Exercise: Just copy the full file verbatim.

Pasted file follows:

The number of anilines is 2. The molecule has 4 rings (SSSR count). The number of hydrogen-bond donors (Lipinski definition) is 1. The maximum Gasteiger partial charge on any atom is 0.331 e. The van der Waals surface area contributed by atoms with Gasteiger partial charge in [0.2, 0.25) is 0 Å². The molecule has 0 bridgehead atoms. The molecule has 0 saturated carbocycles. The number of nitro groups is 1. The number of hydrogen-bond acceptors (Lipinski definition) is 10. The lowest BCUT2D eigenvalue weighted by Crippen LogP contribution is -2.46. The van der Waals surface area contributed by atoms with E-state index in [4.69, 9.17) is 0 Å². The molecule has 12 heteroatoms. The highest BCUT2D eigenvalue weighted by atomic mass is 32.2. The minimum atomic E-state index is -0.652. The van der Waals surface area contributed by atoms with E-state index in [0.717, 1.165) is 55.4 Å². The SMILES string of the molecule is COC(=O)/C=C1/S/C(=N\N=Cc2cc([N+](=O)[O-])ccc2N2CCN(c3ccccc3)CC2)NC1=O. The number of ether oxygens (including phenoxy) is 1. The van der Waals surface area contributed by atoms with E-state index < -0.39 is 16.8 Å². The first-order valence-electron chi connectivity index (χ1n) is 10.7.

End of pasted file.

The number of anilines is 2. The molecule has 4 rings (SSSR count). The number of hydrogen-bond donors (Lipinski definition) is 1. The maximum Gasteiger partial charge on any atom is 0.331 e. The van der Waals surface area contributed by atoms with Gasteiger partial charge in [0.2, 0.25) is 0 Å². The molecule has 0 bridgehead atoms. The molecule has 0 saturated carbocycles. The number of nitro groups is 1. The number of hydrogen-bond acceptors (Lipinski definition) is 10. The lowest BCUT2D eigenvalue weighted by Crippen LogP contribution is -2.46. The van der Waals surface area contributed by atoms with E-state index in [4.69, 9.17) is 0 Å². The molecule has 12 heteroatoms. The highest BCUT2D eigenvalue weighted by atomic mass is 32.2. The minimum atomic E-state index is -0.652. The van der Waals surface area contributed by atoms with E-state index in [0.717, 1.165) is 55.4 Å². The SMILES string of the molecule is COC(=O)/C=C1/S/C(=N\N=Cc2cc([N+](=O)[O-])ccc2N2CCN(c3ccccc3)CC2)NC1=O. The number of ether oxygens (including phenoxy) is 1. The van der Waals surface area contributed by atoms with E-state index < -0.39 is 16.8 Å². The first-order valence-electron chi connectivity index (χ1n) is 10.7.